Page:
VARIOUS ARTISTS – Burn On The Bayou: A Heavy Underground Tribute To Creedence Clearwater Revival

Unless you happen to be Robert Pollard/Guided By Voices or Buckethead and have a blatant disregard for quality control, recording and releasing eight studio albums over a five year period is probably really difficult, if not impossible. Creedence Clearwater Revival not only managed that task between 1968-1972, but in ‘Green River’, ‘Willy & The Poorboys’, and ‘Cosmo’s Factory’, they managed to deliver a trio of cast iron classics. The latter is an album still beloved by millions; a soundtrack to a generation.

It helped that John Fogerty was an amazing songwriter. In the pantheon of great American songwriters, he’s probably only beaten by Leiber/Stoller, Holland/Dozier/Holland, Bob Dylan and Bruce Springsteen. It’s every musician’s dream to write a song for which they’ll be remembered; a tune that lives on in to the next generation and beyond. Even if one of them isn’t immediately associated with him, Fogerty has arguably written four: Creedence’s ‘Bad Moon Rising’, ‘Proud Mary’ and ‘Up Around The Bend’, and his 1975 solo number ‘Rockin’ All Over The World’. A couple of these are numbers that have not only graced oldies radio – seemingly forever – but have appeared on the soundtracks of some great films and TV shows. Fogerty’s music is part of our fabric, and deservedly so.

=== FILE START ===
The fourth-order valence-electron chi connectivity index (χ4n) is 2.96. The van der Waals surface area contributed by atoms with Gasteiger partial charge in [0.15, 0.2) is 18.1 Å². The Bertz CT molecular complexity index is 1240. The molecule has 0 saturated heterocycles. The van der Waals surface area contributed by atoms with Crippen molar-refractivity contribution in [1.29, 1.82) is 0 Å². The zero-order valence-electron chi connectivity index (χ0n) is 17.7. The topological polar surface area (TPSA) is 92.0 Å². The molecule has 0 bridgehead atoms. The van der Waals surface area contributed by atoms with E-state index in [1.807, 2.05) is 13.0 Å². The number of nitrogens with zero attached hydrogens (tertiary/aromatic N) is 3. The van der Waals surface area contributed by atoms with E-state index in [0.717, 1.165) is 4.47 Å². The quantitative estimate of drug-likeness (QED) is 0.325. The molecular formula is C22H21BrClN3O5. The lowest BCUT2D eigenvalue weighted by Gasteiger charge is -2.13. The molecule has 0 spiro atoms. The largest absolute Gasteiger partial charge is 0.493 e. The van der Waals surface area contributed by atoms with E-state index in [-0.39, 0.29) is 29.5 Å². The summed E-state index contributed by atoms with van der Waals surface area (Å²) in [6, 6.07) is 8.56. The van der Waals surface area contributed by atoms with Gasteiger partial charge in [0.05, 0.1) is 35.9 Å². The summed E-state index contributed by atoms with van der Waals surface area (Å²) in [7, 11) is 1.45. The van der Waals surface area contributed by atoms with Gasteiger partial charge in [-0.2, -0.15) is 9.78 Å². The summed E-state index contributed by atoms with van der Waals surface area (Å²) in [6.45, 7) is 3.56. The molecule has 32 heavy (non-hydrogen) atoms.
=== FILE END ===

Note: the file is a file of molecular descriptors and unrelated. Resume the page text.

With that in mind, it might seem like sacrilege to allow a bunch of second tier stoner and doom bands loose on the Creedence catalogue but, bored of endless Sabbath themed tributes, the guys at Ripple Music decided to stick their collective neck out and try something a little different. To their credit, the end results are…interesting.

One of this collection’s more famous names, Roadsaw have been cranking out the riffs since the 90s, and their take on ‘Sinister Purpose’ latches onto a great sound. Although nothing has been done to alter the original riff and basic melody, a huge layer of distortion and a world of wah-wahed lead guitars go a long way to making this sound like one of the band’s own tunes. The lead work, in particular, is amazing, and the main riff now has so much extra volume, you can hear it breaking up with distortion. Sure, it’s all stoner rock 101, but it shows how the genre never gets old, especially when left in safe hands. This stands alongside 20 Watt Tombstone’s version of ZZ Top’s ‘Just Got Paid’ as one of the best stoner blues jams ever.